OnBlog: The Onboard Informatics Blog

Conversations on the Art and Science of Information

Posts Tagged ‘data

DIKW: Data, Information, Knowledge, Wisdom

with 2 comments

Here’s the thing…data is useless.

Now, given what we do—or are at least perceived by the world at large to do—I should probably qualify that, huh? Honestly, though, I think the statement can stand on its own. While data seems like it’s useful, it’s trash, and this fact causes me no end of angst. We’re constantly referred to as “data providers”, even by members of our own team and marketing collateral, but in actuality we do not provide data.

We don’t provide data because it’s useless, meaningless, without value. Data is a collection of unrelated facts, the “product of observation”, with no meaning beyond its own existence. At their most basic levels, our products and services provide information, and go up from there. We’re information providers, and—much more importantly—knowledge providers. If you’re a data-geek, those distinctions and the DIKW “knowledge hierarchy” concepts probably aren’t new and the next bits are going to seem a bit “Applied Information Science 101” to you—go on and bail, my feelings won’t be hurt. If you’re not a data-geek, but interested enough in information science for business or other reasons to be reading this blog, it’s probably a good distinction to start making. Note: if you are a data-geek and you haven’t read Ackoff’s “From Data to Wisdom”—go read that instead of this.


  • I have three Things.
  • One of the Things is reddish-brown, two Things are grey.
  • One Thing weighs about two tons, one Thing about 10lbs., and one about 20g.
  • One Thing has a trunk, one Thing has a tail, and one Thing has a publicist. Yep, a publicist.

No fair drawing correlations and/or conclusions yet! “Data” is exactly what you see there in that pile. We now have some facts (and even that’s an assumption at this point) about three “Things”. That’s it, no more, no less. That’s data. See what I mean? Useless. So if data is useless, what the hell are we doing? Well, if you take data and apply some processes to clean it, standardize it, and create some relationships between its constituent bits and pieces, you get information.



1 reddish-brown 10lbs. has a publicist
2 grey 20g has a tail
3 grey 2 tons has a trunk

I’d argue that this stuff—information—is only mildly less useless than data, but it’s a start. It’s organized and has at least the potential(!) for allowing us to manufacture knowledge from it. It’s important only because if you get this part wrong, then any derivative knowledge is also suspect. Truthfully though, unless you know what you’re doing this stuff is almost more dangerous than raw data (more on that in a minute). The only reason we provide it in this form is because some of our customers have the desire and acumen to manufacture their own knowledge, and just want to make certain that they have the very best raw materials for doing so, and advice on the best way to go about the process.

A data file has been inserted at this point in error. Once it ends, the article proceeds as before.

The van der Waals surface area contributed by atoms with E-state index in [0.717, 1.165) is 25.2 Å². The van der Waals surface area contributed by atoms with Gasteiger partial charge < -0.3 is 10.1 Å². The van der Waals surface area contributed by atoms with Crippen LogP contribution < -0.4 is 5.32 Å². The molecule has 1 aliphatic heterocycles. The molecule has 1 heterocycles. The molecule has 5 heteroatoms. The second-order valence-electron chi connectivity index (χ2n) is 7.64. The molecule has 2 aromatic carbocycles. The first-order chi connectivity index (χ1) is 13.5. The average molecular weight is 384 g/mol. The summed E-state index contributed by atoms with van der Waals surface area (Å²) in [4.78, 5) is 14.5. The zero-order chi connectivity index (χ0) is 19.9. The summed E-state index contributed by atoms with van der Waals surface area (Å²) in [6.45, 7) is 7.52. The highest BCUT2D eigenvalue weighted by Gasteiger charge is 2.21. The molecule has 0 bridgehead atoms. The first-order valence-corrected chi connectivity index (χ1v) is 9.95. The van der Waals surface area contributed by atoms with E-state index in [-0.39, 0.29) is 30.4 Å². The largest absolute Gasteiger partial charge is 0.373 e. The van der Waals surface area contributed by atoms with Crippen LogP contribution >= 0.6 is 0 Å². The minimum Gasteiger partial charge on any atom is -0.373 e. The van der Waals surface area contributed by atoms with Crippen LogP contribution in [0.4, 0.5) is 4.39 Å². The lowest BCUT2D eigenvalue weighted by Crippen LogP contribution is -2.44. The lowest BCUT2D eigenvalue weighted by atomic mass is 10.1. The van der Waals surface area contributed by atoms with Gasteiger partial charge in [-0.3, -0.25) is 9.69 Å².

But that begs the question, what is knowledge? Basically, you take your set of information and apply a cognitive process to it, one which actually draws correlations and conclusions, hypothesizes causal relationships, etc. This is done using a variety of mechanisms, which all boil down to human analysis. Algorithms, models, simulations—at the end of the day it’s just what some human being or a group thereof decided would be a useful way to process information into knowledge, signal from noise.



1 reddish-brown 10lbs. has a publicist tabby cat
2 grey 20g has a tail mouse
3 grey 2 tons has a trunk elephant

Well, that’s much more useful! It tells us what each of the entity-instances (records) is, and some of their attributes (fields). Feeling warm and fuzzy, now? Here’s the punchline: this last table, the one describing the knowledge we rendered from the information, which was in turn cobbled together from the data…as described herein, it has the potential to be both incorrect and incomplete. Remember the old adage about “it’s not what you don’t know that messes you up, it’s what you know that isn’t so?” I’m paraphrasing, of course.

So how could our example be wrong? In the knowledge set we drew the, not unnatural, conclusion that #3 was an elephant. What if it’s a Chrysler 300? That fits the available information (grey/2 tons/trunk). It could be something else altogether, though. How might our example be incomplete? In #1 we correctly assessed the “Thing” to be a tabby cat, but failed to differentiate it as Morris the Cat (ergo, the publicist)—a fairly important piece of knowledge, and a conclusion that might have realistically been drawn by a sophisticated enough model. Now take it up a step, to the information. What if the aggregation process failed and the #2 record has the trunk, #3 the tail? Well the probability that #3 is, in fact, an elephant just increased. But maybe #2 is actually Stuart Little, or Fievel. I mean, how many other mice do you know with trunks?

Which brings us to wisdom. Wisdom is basically a local phenomenon—strangely topical given that the focus of recent conversations in the RE.net seems to be revolving heavily around localism as the most significant agent/broker value proposition. I’ve heard it phrased as “local knowledge”. Not to belabor the semantics, but I feel the phrase “local wisdom” is more applicable.

I mean, we have knowledge. From evaluating the information Onboard organizes from the data that we aggregate, I “know” that the schools are “great” in an area, and maybe I can therefore help home-buying parents find a starter home. The local agent, though, can tell them that the HOA for the home they’re looking at just voted in a real PITA who hates kids and doesn’t let them ride their bikes without sign off in triplicate, and that speeding seems to be a problem. You probably won’t find that in our databases. Yet :-).